You music lovers out there probably think we’re living in a Golden Age. iTunes, Pandora, Rhapsody, music distribution and discovery couldn’t get any better, right? With the proliferation of music sites and apps, we must be at some sort of saturation point, after all, the telos of digital music technology.
But spend a bit of time talking to Brian Whitman, cofounder of The Echo Nest, and you realize that we’re really in a digital music Stone Age. Sure, we’ve come a long way, but there’s still plenty we can’t do–our recommendation engines are limited, as is our ability to sift information automatically from songs (to tell the sex of a singer just from his or her voice, for instance). The Echo Nest, a five-year-old company devoted to aggregating, indexing, using, and sharing vast troves of music data, just announced a collaboration with Columbia University’s LabROSA (Laboratory for the Recognition and Organization of Speech and Audio) on something called the Million Song Dataset, free to use for non-commercial music researchers.
Let’s begin with music recommendation. What’s wrong with Pandora? Repetition. Even cofounder and Chief Strategy Officer Tim Westergren admitted recently that they’re working on the repetition. Pandora’s site declares that there are 800,000 songs and counting in its database. Not a negligible number, by any means. But Echo Nest has 30 million. “It’s great for a top 40 radio experience,” Whitman tells Fast Company, giving Pandora credit where due. “But if you want to dig deep down into a lot more music, you need some automated discovery platform.” Whereas Pandora proudly employs people to manually go through music and classify it, The Echo Nest, says Whitman, “understands the world of music automatically.” And not just how it sounds.
The Echo Nest crawls the web in search of music and writing about music; it also partners with major labels like Universal and aggregators like 7Digital. It then devours data about the music, on both the “acoustic side”–tempo, key, etc. (Echo Nest’s system crunches that sort of data in about 10 seconds for a song)–and the “cultural side”–what reviewers are saying about the music for instance. It crawls the web, Google-style, ravenous for new musical information. If you tweet about the band you saw last night, “we have that in our databases within the hour,” says Whitman.
What are the uses of data on 30 million songs? Broadly, there are two categories: commercial and academic.
On the commercial side, one of the most exciting uses of Echo Nest is that its data will empower the next generation of app-makers to make apps we can’t even imagine yet. About 150 apps have already been made using the application; they’re listed here. Some highlights include last week’s launch, “Pocket Hipster,” in which a mustachioed jerk with an ironic bowtie, suspenders, and a fixed gear bike scrutinizes your playlist, tells you how horrible it is, and recommends little-known gems. The Echo Nest has also partnered with MTV to power its Music Meter, which updates every 15 minutes or so with information about which bands are most talked about on the Internet. Music Meter just launched in mobile app form yesterday. The Echo Nest’s massive database makes it better at understanding “the long tail of music,” says Whitman, “stuff waiting out there to be discovered, but no one knows about it.”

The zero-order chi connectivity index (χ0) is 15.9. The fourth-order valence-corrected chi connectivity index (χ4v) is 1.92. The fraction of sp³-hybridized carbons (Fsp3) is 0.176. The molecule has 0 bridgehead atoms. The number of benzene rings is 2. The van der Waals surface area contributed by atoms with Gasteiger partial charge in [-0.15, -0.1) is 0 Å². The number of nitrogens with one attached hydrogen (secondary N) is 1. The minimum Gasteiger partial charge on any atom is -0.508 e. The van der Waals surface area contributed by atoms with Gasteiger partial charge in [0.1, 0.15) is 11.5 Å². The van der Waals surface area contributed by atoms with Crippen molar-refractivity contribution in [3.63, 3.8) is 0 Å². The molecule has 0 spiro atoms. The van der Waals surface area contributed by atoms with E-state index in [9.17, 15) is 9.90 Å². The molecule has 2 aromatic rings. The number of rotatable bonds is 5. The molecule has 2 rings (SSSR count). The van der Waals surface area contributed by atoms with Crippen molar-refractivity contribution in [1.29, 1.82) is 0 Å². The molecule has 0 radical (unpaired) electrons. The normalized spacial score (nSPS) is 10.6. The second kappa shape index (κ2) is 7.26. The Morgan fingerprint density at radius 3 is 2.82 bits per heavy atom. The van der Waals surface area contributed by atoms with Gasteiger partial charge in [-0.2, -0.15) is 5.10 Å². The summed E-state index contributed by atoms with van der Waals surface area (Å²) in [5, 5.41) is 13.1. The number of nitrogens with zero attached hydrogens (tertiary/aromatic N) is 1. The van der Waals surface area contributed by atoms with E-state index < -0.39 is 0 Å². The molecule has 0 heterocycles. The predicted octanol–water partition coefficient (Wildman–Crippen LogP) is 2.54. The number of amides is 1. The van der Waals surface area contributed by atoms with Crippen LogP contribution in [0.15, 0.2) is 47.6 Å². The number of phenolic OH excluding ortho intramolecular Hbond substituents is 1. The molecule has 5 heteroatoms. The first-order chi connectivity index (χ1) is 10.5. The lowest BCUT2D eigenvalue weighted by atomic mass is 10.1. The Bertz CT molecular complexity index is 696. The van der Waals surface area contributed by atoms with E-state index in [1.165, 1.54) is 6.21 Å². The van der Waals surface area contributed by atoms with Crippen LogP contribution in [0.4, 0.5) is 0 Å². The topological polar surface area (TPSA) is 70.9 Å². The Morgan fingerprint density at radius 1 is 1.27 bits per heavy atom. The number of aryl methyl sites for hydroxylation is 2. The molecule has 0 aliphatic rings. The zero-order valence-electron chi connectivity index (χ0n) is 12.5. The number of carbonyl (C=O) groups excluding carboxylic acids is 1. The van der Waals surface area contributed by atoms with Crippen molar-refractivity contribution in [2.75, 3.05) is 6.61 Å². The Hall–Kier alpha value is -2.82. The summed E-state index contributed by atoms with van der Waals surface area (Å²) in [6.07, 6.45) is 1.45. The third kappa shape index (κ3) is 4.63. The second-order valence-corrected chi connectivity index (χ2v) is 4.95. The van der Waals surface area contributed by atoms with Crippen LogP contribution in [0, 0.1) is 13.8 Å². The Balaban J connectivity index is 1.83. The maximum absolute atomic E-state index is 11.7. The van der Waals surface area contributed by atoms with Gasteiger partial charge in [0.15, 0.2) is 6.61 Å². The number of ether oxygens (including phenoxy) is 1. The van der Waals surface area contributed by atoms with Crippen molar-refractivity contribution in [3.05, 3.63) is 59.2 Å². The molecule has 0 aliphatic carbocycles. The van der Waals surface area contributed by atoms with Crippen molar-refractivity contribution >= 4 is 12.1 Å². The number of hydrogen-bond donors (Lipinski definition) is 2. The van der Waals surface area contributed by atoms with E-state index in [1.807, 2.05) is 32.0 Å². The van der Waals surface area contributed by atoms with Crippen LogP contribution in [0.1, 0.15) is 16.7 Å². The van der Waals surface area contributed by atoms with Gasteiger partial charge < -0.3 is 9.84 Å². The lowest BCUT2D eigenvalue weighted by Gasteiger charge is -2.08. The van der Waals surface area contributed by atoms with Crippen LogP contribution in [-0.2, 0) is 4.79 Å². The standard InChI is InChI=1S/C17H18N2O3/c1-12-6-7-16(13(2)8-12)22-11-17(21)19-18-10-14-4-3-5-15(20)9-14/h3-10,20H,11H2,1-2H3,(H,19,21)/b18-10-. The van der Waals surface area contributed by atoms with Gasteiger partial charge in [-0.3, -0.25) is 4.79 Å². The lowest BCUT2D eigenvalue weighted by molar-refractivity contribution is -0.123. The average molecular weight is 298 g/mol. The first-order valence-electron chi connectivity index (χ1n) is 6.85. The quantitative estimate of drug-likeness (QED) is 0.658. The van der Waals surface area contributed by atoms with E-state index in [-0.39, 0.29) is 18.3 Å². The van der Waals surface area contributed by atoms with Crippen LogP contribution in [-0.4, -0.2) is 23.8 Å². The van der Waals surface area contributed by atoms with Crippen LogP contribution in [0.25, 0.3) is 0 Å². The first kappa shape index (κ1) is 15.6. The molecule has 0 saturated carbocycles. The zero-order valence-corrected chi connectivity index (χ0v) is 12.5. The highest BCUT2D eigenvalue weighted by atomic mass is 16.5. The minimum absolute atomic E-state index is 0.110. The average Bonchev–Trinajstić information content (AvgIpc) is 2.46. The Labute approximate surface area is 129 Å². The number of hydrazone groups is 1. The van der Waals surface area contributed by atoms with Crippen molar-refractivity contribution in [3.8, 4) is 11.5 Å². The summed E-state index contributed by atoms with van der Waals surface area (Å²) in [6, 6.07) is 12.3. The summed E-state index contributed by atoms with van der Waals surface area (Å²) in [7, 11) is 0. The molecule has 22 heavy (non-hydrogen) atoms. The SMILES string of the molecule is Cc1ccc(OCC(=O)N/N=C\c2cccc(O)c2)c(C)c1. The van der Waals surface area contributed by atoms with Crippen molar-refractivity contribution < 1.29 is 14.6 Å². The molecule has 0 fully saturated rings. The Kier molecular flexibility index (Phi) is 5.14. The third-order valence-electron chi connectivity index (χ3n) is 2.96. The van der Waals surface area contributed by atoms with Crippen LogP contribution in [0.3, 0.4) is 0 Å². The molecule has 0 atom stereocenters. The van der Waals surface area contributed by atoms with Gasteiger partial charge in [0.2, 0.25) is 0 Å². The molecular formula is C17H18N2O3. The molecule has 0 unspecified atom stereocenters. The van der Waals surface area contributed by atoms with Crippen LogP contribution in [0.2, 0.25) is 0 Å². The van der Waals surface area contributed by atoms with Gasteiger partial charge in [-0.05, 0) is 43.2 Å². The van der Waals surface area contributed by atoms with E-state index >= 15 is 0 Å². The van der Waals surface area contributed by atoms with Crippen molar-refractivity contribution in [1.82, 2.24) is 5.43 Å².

One of the first fun apps that came out using The Echo Nest’s data was inspired by the Saturday Night Live sketch in which Christopher Walken urges Blue Oyster Cult’s percussionist to go nuts on the cowbell.
Didn’t you think Jay-Z’s “Hard Knock Life” just was missing a little … something? Me too.
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“It was a crazy thing I never would have imagined,” says a bemused Whitman. “This was my dissertation work, and people are now making joke apps from it.”
The other use category is academia, and that’s where the free-to-use Million Song Dataset comes in. Researchers in, say, physics, share the same reality, so they can replicate each other’s experiments and advance the science. But researchers in music information retrieval haven’t had the same reality to share, so to speak–they haven’t had a large shared data set. Until now. “This is me giving a gift to my graduate school doppelganger, 10 years younger than me,” says Whitman, a PhD graduate of MIT’s Media Lab.
The world of academic digital music research is one many of us haven’t considered. Whitman identifies a few major research problems. Though the human ear can easily separate the sound of a guitar from the sound of drums from the sound of a voice, computers can’t do that yet, making full transcription of songs a hugely labor-intensive task. A program that can listen to a song and transcribe each instrument’s role would be a major leap forward. Others are trying to devise a program that could identify the year or decade a song was made, just from listening to it (sifting things like production values, whether the song’s in mono or stereo, and so on). There are already programs that are very good at identifying the genre of a song.
We can’t know yet what the full fruits of Echo Nest’s datasets will be. “Surprise us,” says The Echo Nest’s site, in a challenge to researchers and developers everywhere. In the meantime, crank up the cowbell.
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